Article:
Bringing Bigness to the Table


Why one atheist rabbi says there is great comfort in questioning, storytelling, and acting “as if.”

by Rabbi Lev Baesh, RN, JD

I am a rabbi, born into a multigenerational rabbinic family, and none of the rabbis I have known in my family believe in God. We all talk about God, pray with god language, and are comfortable with questions about God asked in study sessions and private counseling. How is that possible?

“Judaism,” says Sir Edmond Fleg (Reform prayer book Gates of Prayer), “requires no abdication of the mind…” In my family, we were taught that Judaism means questioning everything and taking nothing for granted. That means even God is a question. We were raised to engage in metaphor as a way of telling stories and teaching lessons, and that means God is a metaphor. We were taught to pray “as if” God exists, and therefore God is a way of creating a vessel in which to place our hopes, dreams, expectations, fears, and thanks. God is not a “thing” or a “being” or a “force”; God is what we make of God depending on our purpose and need. For some, these concepts are troubling. For my family and me, there is great comfort to be found in questioning, storytelling, and acting “as if.”

I don’t have to struggle with the questions “Where was God during the Holocaust?” or “Why did God let cancer take my friend’s life?” Rather, I get to study and struggle with the questions of good and evil in human beings and culture, and I get to engage with survivors in deep and loving ways while they ask the hard questions that arise in difficult times. I also get to wonder at the mystery of creation, of scientific inquiry, and of the beauty of nature. I get to imagine a peaceful world, and hold others and myself responsible for bringing it to fruition. And, I get to talk with, argue with, and question God, as taught to us in our ancestral stories in the Torah (the first five books of the Bible).

In my worldview, to believe in God is to limit God, to make God only as big as our collective human imagination. To know God, makes God even as small as my own, individual imagination. Therefore, to believe in God is to limit God to a “thing,” something to own and manipulate and put on a pedestal like a statue carved by its earthly maker and set aside when other more beautiful works or ideas come along.

In my worldview, there is nothing more sacred or beautiful than engaging in question, imagining, and having the strength to suspend disbelief long enough to pray. It’s in the paradox of suspending disbelief, that the human mind does some of its most graceful acrobatics.

So, for those who are looking for an answer to the question “Can I be Jewish and not believe in God?” you are in good company. See, I am a Reform/Progressive rabbi, but my teachers and my relatives are from all streams of Judaism, including Hasidic/ultra-Orthodox.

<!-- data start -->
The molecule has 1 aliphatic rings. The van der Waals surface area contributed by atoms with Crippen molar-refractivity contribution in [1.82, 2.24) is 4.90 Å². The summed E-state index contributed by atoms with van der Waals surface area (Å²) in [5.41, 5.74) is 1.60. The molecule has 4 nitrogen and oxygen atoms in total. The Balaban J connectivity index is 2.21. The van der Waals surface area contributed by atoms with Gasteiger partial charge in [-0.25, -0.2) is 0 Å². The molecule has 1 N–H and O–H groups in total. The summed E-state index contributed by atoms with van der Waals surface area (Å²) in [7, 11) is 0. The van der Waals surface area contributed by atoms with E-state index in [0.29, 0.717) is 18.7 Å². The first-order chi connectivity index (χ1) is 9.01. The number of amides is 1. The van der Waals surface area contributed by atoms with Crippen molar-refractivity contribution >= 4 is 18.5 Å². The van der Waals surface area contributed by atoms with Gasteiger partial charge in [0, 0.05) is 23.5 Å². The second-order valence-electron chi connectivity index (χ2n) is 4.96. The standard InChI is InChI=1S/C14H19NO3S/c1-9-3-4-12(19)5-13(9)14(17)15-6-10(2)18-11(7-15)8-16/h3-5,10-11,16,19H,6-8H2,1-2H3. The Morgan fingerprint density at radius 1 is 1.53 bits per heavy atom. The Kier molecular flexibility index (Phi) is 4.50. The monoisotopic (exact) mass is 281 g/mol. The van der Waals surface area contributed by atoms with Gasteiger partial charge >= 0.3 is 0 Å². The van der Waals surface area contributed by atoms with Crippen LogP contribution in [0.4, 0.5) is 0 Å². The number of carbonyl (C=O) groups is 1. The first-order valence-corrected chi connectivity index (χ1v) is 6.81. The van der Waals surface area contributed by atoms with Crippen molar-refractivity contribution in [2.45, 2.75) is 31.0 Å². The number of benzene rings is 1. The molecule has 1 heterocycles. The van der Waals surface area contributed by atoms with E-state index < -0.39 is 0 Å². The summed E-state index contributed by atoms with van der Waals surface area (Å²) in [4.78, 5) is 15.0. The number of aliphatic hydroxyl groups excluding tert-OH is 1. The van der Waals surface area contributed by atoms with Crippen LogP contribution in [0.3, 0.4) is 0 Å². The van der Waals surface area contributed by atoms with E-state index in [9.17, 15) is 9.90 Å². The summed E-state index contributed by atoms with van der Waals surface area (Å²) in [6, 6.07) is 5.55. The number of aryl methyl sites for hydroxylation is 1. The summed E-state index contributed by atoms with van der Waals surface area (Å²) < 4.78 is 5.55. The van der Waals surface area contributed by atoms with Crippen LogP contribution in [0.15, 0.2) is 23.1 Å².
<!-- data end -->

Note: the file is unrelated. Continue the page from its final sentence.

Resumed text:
What I have found by living and studying with Jews is that sometimes, the most practiced and storied people are the ones who believe the least. Conversely, the ones who have the least amount of ritual practice and knowledge of our traditions and our stories, are the ones who fall back on belief as a way of engaging. The more people learn, the more questions are raised, and more questions can lead to more engagement.

If you find yourself questioning belief in God or throwing the whole “Jewish thing” out altogether, ask yourself a question. Ask yourself a little question about your current life circumstances or a big question about the nature of life or the future of the world. And, if nothing else helps, bring in a little God talk or maybe a prayer or maybe a story about God that is written in the Torah, and see if bringing your thinking in touch with your imagination and the imaginings of generations doesn’t open a whole new set of possibilities. You should never be asked to agree blindly or to demean your own views for others (or theirs for yours, for that matter); rather, you should be engaged in a multigenerational, multicultural, engendered, geopolitical, cross-economic community of wisdom that brings Bigness to the table.

About the Author

Rabbi Lev Baesh was ordained as a rabbi in the Reform Movement of Judaism in 1994 at Hebrew Union College–Jewish Institute of Religion in Cincinnati, Ohio, and holds a JD (law degree) from Benjamin N. Cardozo School of Law at Yeshiva University in New York City. He recently added RN (registered nurse) to his spiritual and practical work after graduating from Regis College–Lawrence Memorial Hospital’s nursing program in Medford, Massachusetts, in May 2013. Along with serving the Jewish community and Interfaith families, he works as a nurse at the University Medical Center Brackenridge in Austin, Texas.


  1. Karen Glina January 23, 2015 Reply

    Excellent article. You have put my personal feelings into well conceived thoughts.

  2. Noreen Leibson January 27, 2015 Reply

    Thank you, Lev, for sharing your ideas on the concept of God - believing or not believing. I appreciate your suggestion that to believe in God is to limit God. Part of believing in God pushes us to define this God in which we believe; to find words to describe and to communicate to others what we mean when we refer to God. Using our feeble language, created by humans, we cannot help but to limit God. God is beyond our understanding and beyond our ability to define this thing/idea/presence we call God. Once we attach human language to something that cannot be captured by language, we wrap God in a circle of words. Human words don’t even come close to defining something that exists outside of language. Language came with the evolution of humanity. But we are talkers so therefore it is not surprising that we turn to language (prayer, discussion, study) to share our hearts and minds with each other.

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